The ongoing lawsuit between Government Employees Insurance Co., GEICO Indemnity Co., GEICO General Insurance Company and GEICO Casualty Co. (collectively Geico) and Advantage Auto Glass, LLC, (AAG) and its owner, Jeremy Solheim, has ended. Recently filed court documents state both parties have agreed to a settlement outside of court in lieu of pursuing the case further.
“… Based on the communications and discussions between and among counsel for the parties, the parties have agreed to a settlement on all material terms in this case,” a portion of court documents reads.
Currently Geico, AAG and Solheim are finalizing their settlement terms and expect to provide the Arizona court with a notice of its final settlement documentation within 30 days.
“Once the settlement is finalized, the parties will file a stipulation for dismissal of this case,” according to court documents.
The insurance company filed a complaint against AAG and Solheim at the end of April, alleging the auto glass company and its owner were responsible for submitting thousands of fraudulent glass repair claims. Geico originally sought to recover damages under the civil racketeer influenced and corrupt organizations act (RICO) statutes, as well as unjust enrichment and fraud statutes.
Geico alleged that “… the claims were fraudulent in that they: involved charges for fraudulent and illusory glass services, parts, and ADAS services that were never performed and/or provided in the first instance; and involved the submission of fraudulent and fabricated purchase invoices in order to substantiate their charges for the glass services and parts and to create the appearance that the defendants had legitimately acquired the glass parts, when in fact they did not,” a portion of Geico’s complaint reads.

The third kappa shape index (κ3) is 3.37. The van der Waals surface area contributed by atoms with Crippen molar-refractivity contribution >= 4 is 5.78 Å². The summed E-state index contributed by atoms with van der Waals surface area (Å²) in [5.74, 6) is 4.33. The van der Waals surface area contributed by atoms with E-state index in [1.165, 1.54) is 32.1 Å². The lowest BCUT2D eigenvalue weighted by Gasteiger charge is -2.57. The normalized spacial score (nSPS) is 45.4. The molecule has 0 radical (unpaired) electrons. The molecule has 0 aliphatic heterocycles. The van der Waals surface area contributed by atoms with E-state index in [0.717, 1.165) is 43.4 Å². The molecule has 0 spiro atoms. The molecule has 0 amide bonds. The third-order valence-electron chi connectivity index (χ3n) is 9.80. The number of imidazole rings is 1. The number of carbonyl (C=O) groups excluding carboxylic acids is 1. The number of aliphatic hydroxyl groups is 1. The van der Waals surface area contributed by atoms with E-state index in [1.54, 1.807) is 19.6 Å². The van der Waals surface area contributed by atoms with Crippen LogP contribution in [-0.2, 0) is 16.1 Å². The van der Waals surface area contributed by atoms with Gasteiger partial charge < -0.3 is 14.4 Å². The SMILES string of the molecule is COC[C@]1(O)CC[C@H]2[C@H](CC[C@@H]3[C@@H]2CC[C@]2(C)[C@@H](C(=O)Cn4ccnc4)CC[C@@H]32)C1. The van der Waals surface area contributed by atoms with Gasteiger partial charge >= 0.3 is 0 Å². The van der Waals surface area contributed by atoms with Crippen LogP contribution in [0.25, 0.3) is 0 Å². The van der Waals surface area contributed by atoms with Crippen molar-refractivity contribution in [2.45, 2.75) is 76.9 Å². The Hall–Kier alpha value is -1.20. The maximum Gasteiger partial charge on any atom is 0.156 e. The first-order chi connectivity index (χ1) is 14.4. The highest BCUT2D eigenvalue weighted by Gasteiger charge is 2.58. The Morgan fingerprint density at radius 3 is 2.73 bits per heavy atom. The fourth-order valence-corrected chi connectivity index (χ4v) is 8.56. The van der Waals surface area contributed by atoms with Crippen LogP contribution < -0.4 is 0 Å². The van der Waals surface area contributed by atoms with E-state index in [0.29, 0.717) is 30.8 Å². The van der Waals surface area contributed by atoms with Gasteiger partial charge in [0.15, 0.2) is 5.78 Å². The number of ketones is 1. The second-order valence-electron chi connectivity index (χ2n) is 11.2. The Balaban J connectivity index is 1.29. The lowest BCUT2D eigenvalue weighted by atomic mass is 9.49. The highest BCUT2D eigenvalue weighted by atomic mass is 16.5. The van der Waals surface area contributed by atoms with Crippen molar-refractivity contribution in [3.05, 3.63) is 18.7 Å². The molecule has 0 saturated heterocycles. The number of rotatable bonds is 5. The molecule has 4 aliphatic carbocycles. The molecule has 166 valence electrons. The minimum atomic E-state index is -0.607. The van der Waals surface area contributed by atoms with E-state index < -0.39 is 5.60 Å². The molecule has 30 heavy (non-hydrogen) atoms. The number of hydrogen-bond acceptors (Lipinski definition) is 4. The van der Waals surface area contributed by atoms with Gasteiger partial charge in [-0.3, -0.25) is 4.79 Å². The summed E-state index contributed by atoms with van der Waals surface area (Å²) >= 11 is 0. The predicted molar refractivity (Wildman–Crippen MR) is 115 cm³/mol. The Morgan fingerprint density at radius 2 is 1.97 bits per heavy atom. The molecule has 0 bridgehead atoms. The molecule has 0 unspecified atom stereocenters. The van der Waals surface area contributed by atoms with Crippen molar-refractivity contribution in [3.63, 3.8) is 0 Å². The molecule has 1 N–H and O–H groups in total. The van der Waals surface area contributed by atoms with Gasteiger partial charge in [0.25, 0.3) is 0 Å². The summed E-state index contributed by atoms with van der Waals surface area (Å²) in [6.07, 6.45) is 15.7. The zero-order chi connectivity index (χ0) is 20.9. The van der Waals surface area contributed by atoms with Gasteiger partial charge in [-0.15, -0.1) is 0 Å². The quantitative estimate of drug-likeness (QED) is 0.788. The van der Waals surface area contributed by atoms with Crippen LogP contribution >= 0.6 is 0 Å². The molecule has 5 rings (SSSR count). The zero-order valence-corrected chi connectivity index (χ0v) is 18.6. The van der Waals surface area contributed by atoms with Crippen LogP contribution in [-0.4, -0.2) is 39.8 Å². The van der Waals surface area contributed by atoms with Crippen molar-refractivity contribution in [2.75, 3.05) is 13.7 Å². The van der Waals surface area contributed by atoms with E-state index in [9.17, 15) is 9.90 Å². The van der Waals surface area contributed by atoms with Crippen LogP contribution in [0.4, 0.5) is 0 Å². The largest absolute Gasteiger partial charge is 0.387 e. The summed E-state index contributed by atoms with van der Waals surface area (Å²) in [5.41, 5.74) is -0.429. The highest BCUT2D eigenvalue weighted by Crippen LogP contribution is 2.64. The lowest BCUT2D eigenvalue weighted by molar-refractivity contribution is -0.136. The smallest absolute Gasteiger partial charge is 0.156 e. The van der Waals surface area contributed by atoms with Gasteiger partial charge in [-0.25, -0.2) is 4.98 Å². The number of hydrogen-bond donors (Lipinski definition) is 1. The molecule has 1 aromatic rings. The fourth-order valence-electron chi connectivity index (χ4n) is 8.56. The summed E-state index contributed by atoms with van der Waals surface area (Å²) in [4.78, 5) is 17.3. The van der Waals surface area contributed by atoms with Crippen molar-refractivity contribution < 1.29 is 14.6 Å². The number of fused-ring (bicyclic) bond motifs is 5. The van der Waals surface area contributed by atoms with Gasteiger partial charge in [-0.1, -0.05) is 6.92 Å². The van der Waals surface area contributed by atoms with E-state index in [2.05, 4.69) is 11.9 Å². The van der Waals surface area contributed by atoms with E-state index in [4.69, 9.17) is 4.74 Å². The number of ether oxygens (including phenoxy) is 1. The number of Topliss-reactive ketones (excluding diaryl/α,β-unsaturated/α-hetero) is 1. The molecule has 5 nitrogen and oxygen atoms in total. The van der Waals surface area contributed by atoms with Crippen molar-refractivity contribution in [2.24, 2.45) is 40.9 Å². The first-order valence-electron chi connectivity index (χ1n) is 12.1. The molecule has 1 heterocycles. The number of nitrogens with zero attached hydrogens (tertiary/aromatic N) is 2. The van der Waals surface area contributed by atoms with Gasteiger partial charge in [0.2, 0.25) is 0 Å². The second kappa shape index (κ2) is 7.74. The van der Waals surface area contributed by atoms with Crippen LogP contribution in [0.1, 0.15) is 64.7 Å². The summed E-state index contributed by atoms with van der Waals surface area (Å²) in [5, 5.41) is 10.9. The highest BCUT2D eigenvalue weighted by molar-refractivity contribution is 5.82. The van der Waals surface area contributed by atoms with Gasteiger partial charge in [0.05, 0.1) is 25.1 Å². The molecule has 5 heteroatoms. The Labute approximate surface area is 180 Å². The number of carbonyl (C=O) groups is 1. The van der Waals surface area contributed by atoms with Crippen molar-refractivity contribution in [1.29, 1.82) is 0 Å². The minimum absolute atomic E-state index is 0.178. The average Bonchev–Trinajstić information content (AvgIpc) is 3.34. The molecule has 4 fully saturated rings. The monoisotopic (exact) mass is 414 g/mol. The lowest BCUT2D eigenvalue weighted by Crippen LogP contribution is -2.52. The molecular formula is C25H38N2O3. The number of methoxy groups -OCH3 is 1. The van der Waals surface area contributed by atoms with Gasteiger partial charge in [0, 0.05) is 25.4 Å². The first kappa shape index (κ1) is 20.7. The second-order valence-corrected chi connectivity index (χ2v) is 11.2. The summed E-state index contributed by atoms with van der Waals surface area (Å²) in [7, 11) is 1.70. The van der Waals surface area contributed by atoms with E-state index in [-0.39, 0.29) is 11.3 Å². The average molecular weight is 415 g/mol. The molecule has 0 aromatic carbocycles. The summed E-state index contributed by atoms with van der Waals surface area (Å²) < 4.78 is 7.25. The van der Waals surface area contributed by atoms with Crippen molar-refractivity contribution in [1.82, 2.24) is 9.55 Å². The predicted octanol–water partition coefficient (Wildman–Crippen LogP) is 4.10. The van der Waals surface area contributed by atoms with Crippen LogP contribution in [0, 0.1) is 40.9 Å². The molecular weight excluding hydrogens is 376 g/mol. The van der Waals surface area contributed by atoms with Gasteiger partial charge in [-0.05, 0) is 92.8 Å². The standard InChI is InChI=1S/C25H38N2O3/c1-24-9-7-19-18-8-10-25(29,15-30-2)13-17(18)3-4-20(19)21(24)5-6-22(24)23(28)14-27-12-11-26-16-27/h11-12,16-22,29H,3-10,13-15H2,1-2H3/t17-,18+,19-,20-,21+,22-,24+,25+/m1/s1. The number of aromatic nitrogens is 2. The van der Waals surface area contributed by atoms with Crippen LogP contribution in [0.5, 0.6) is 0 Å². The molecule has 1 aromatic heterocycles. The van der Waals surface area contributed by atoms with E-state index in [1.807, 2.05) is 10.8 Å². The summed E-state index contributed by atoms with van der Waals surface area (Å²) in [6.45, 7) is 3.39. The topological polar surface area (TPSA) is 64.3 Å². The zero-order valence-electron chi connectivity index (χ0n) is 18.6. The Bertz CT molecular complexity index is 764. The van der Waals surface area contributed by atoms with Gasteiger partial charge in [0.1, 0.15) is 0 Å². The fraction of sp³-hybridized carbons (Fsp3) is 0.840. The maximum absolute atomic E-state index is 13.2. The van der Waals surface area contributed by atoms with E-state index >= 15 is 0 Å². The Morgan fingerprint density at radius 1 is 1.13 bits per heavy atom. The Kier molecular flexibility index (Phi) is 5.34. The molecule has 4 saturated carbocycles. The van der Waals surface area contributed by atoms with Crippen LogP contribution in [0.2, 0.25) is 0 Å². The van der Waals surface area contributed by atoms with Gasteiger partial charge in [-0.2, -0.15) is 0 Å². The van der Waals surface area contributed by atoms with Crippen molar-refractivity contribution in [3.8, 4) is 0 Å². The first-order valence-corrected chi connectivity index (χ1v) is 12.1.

Following Geico’s complaint AAG and Solheim sought to extend the amount of time it had to respond to the insurance company’s complaint. Both sides later agreed to the extension as long as AAG and Solheim agreed “not to submit any more bills to Geico while litigation was pending.”
Originally the court stated a response was due at the end of May, shortly after the date was announced, the defendant’s attorney’s claimed that would not be enough time to gather enough evidence to combat the fraud accusations. The date was pushed to the end of June before its current mid-July date.
Now both sides have 30 days to file the settlement terms with the court.